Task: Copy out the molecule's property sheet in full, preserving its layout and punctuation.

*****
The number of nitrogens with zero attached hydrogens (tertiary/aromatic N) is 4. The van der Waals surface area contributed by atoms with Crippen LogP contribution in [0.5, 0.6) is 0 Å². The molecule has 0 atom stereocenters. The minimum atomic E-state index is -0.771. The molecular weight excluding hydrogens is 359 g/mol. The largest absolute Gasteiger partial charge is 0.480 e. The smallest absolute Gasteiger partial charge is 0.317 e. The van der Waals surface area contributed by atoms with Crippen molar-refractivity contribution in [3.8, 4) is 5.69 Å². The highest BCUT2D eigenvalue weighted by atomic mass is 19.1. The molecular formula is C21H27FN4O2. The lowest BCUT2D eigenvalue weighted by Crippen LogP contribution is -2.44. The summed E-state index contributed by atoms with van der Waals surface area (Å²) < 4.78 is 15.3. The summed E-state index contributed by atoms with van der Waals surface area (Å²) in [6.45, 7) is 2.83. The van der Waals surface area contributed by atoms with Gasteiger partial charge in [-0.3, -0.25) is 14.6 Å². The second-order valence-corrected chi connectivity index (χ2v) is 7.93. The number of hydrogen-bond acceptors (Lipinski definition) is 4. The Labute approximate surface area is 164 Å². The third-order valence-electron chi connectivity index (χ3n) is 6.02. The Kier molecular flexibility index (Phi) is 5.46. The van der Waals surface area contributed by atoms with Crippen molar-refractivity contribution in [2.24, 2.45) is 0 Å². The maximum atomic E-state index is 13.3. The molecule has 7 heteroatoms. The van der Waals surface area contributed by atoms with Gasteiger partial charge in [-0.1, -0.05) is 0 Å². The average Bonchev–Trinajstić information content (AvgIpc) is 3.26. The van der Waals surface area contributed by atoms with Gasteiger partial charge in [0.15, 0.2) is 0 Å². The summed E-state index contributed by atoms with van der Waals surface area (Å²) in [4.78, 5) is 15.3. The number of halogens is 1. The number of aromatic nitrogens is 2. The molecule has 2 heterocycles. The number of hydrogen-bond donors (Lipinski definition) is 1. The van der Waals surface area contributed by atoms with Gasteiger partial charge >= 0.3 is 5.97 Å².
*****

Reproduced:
The number of nitrogens with zero attached hydrogens (tertiary/aromatic N) is 4. The van der Waals surface area contributed by atoms with Crippen LogP contribution in [0.5, 0.6) is 0 Å². The molecule has 0 atom stereocenters. The minimum atomic E-state index is -0.771. The molecular weight excluding hydrogens is 359 g/mol. The largest absolute Gasteiger partial charge is 0.480 e. The smallest absolute Gasteiger partial charge is 0.317 e. The van der Waals surface area contributed by atoms with Crippen molar-refractivity contribution in [3.8, 4) is 5.69 Å². The highest BCUT2D eigenvalue weighted by atomic mass is 19.1. The molecular formula is C21H27FN4O2. The lowest BCUT2D eigenvalue weighted by Crippen LogP contribution is -2.44. The summed E-state index contributed by atoms with van der Waals surface area (Å²) < 4.78 is 15.3. The summed E-state index contributed by atoms with van der Waals surface area (Å²) in [6.45, 7) is 2.83. The van der Waals surface area contributed by atoms with Gasteiger partial charge in [-0.3, -0.25) is 14.6 Å². The second-order valence-corrected chi connectivity index (χ2v) is 7.93. The number of hydrogen-bond acceptors (Lipinski definition) is 4. The Labute approximate surface area is 164 Å². The third-order valence-electron chi connectivity index (χ3n) is 6.02. The Kier molecular flexibility index (Phi) is 5.46. The van der Waals surface area contributed by atoms with Crippen molar-refractivity contribution in [2.24, 2.45) is 0 Å². The maximum atomic E-state index is 13.3. The molecule has 7 heteroatoms. The van der Waals surface area contributed by atoms with Gasteiger partial charge in [-0.1, -0.05) is 0 Å². The average Bonchev–Trinajstić information content (AvgIpc) is 3.26. The van der Waals surface area contributed by atoms with Gasteiger partial charge in [0.15, 0.2) is 0 Å². The summed E-state index contributed by atoms with van der Waals surface area (Å²) in [4.78, 5) is 15.3. The number of halogens is 1. The number of aromatic nitrogens is 2. The molecule has 2 heterocycles. The number of hydrogen-bond donors (Lipinski definition) is 1. The van der Waals surface area contributed by atoms with Gasteiger partial charge >= 0.3 is 5.97 Å².